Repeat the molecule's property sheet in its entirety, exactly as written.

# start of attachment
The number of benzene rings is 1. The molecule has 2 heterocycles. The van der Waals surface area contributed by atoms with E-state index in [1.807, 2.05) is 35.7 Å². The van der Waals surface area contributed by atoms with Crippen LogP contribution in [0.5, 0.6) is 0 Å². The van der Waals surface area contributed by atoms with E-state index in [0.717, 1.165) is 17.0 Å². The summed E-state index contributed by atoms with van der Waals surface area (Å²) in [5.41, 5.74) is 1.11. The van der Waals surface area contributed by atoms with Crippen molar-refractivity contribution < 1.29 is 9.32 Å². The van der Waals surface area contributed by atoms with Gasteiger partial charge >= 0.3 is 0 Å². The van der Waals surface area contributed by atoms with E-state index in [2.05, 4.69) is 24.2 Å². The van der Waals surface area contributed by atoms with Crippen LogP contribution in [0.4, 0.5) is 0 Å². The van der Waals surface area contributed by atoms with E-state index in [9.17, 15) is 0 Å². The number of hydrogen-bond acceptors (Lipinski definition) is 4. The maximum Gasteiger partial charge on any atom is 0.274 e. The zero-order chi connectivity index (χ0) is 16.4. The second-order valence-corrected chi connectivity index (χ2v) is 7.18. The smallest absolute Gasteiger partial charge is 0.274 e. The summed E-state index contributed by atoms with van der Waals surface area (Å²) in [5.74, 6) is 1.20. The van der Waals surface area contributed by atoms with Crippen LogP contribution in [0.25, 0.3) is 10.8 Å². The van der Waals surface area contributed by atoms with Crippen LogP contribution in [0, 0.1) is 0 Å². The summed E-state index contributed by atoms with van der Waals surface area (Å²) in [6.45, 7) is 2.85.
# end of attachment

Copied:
The number of benzene rings is 1. The molecule has 2 heterocycles. The van der Waals surface area contributed by atoms with E-state index in [1.807, 2.05) is 35.7 Å². The van der Waals surface area contributed by atoms with Crippen LogP contribution in [0.5, 0.6) is 0 Å². The van der Waals surface area contributed by atoms with E-state index in [0.717, 1.165) is 17.0 Å². The summed E-state index contributed by atoms with van der Waals surface area (Å²) in [5.41, 5.74) is 1.11. The van der Waals surface area contributed by atoms with Crippen molar-refractivity contribution < 1.29 is 9.32 Å². The van der Waals surface area contributed by atoms with Gasteiger partial charge >= 0.3 is 0 Å². The van der Waals surface area contributed by atoms with E-state index in [2.05, 4.69) is 24.2 Å². The van der Waals surface area contributed by atoms with Crippen LogP contribution in [0.4, 0.5) is 0 Å². The van der Waals surface area contributed by atoms with E-state index in [9.17, 15) is 0 Å². The number of hydrogen-bond acceptors (Lipinski definition) is 4. The maximum Gasteiger partial charge on any atom is 0.274 e. The zero-order chi connectivity index (χ0) is 16.4. The second-order valence-corrected chi connectivity index (χ2v) is 7.18. The smallest absolute Gasteiger partial charge is 0.274 e. The summed E-state index contributed by atoms with van der Waals surface area (Å²) in [5.74, 6) is 1.20. The van der Waals surface area contributed by atoms with Crippen LogP contribution in [0.25, 0.3) is 10.8 Å². The van der Waals surface area contributed by atoms with Crippen LogP contribution in [0, 0.1) is 0 Å². The summed E-state index contributed by atoms with van der Waals surface area (Å²) in [6.45, 7) is 2.85.